A brief history of Indian gaming: Past, present, and future

By Jason Savio


Today, Indian casinos are everywhere. From the West Coast to the East Coast, it is hard to travel the highways of America and not come across some form of Native American gaming. Whether it’s a bingo hall or a full-scale resort casino, chances are a tribe in your region is somehow involved in the industry. But how did it become so popular for tribes and why did they get drawn to it in the first place?

Humble Beginnings

In Indian tribal cultures, traditional games of chance are perhaps the earliest recorded examples of gambling. After having made contact with Europeans, non-traditional games began becoming incorporated into the culture, said Martin Reinhardt, associate professor at the Center of Native American Studies at Northern Michigan University. But this would eventually be about more than just recreation and instead become a means to an end.

Wilda Wahpepah, a Native American and attorney, has experience working with Indian gaming. Photo courtesy Wilda Wahpepah
Wilda Wahpepah, a Native American and attorney, has experience working with Indian gaming. Photo courtesy Wilda Wahpepah

Wilda Wahpepah, a Native American in the Winnebago tribe and an attorney who has worked in tribal gaming business, noted that Indian gaming meshes with Native American culture.  She mentioned that tribal social events often involved gaming.  And that construct  is what has provided the foundation of modern-day Indian gaming. The mission statement has been a universal effort by tribes to create an opportunity to be self-sufficient and self-reliant by boosting a strong economy of its own.

“It was a gradual adaptation that took place,” said Reinhardt. “Modern Indian gaming is more rooted in tribes trying to find a way to revitalize their local economies.”

But the revitalization didn’t happen right away. Some states prohibit gambling, and the question about whether or not state law applied to gaming on Indian reservations in such states was raised.

“Gaming really came to the fore during the 1970s and early 1980s as tribes opened bingo halls with higher and higher purses,” said Daniel M. Cobb, associate director of American Indian and Indigenous studies at the University of North Carolina at Chapel Hill. “When states like California and Florida challenged their right to do that, the tribes fought back in the courts and won. Gaming, and this is very, very important, is an act of sovereignty. It’s not just a business.”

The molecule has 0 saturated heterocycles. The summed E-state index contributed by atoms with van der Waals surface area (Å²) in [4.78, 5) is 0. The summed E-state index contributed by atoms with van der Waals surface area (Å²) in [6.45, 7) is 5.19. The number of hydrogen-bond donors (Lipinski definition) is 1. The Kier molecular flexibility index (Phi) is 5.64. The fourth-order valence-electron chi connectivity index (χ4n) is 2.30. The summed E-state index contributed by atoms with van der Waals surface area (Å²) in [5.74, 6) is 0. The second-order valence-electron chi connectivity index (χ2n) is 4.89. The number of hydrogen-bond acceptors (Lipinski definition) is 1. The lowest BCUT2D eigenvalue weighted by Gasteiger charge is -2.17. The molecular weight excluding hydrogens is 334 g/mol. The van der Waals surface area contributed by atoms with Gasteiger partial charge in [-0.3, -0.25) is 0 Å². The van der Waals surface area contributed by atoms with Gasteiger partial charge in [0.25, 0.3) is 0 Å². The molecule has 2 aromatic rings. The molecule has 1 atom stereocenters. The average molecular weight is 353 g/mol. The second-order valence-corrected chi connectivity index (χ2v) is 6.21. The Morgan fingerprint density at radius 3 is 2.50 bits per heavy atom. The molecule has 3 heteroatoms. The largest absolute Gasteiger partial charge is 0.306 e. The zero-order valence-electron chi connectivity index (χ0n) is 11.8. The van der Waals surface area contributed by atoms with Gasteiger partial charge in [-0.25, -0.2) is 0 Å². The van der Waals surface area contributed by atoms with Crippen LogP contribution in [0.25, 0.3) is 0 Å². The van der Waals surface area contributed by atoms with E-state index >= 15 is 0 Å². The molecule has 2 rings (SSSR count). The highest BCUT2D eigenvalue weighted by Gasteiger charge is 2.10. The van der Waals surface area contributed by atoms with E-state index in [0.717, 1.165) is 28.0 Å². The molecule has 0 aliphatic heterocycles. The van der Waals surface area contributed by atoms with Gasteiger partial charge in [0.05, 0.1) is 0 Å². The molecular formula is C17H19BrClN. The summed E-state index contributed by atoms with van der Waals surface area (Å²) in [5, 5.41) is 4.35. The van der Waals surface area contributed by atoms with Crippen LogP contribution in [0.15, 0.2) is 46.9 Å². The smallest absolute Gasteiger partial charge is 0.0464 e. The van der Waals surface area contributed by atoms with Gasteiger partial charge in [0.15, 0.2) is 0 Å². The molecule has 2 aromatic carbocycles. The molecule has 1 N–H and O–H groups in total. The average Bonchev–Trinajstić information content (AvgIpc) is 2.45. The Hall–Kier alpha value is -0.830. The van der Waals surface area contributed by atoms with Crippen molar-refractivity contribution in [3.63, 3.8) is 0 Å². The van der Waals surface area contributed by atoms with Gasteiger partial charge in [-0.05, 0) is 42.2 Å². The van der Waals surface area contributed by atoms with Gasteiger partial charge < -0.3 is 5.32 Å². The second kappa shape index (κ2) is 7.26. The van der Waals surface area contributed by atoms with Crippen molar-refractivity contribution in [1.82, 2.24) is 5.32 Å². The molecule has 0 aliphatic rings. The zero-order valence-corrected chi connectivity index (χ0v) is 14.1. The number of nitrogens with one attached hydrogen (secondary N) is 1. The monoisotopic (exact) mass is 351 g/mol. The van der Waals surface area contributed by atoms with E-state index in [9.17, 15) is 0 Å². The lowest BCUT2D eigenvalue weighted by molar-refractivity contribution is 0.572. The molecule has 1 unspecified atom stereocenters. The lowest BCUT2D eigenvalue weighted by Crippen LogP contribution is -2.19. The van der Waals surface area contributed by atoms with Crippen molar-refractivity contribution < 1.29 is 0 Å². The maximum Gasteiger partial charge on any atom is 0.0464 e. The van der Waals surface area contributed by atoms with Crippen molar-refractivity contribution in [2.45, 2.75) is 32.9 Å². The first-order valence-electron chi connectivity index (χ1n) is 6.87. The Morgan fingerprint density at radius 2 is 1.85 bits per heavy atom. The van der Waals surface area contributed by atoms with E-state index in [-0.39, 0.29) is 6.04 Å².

The Spark

The court cases that Cobb is referring to are United States Court of Appeals decisions: Seminole Tribe of Florida v. Butterworth of 1981 and Barona Group of Capitan Grande Band of Mission Indians San Diego County v. Duffy of 1982. In the former case, in which the tribe’s ability to conduct gaming in the form of a bingo hall was brought into question, the court  found in favor of the tribe. This case would begin to set things in motion for the future of Indian gaming. In the latter case, the courts also ruled in favor of the tribe when they filed suit against San Diego County Sheriff John Duffy, who sought to stop their bingo operation on their reservation.

But what really helped clear the air and cement the opportunity for tribes in gaming was an act of Congress. In the Supreme Court case California v. Cabazon Band of Mission Indians, California wanted the tribe to stop gaming because it was prohibited under state law. State laws as a general rule, however, do not apply to sovereign tribal land and to tribal activities that take place within the tribe’s said territory. The courts recognized this, ruling in favor of the tribe. Congress, in response, created the Indian Gaming Regulatory Act (IGRA) in 1988, setting up the structure of what fell into whose jurisdiction.

“(It) unquestionably provided that it was legal,” said Wahpepah of the court’s decision. “Tribes that may otherwise have shied away from an activity, not knowing if it was legal or not, were now able to game under the Indian Gaming Regulatory Act. It eliminated the uncertainty and it provided a framework for development.”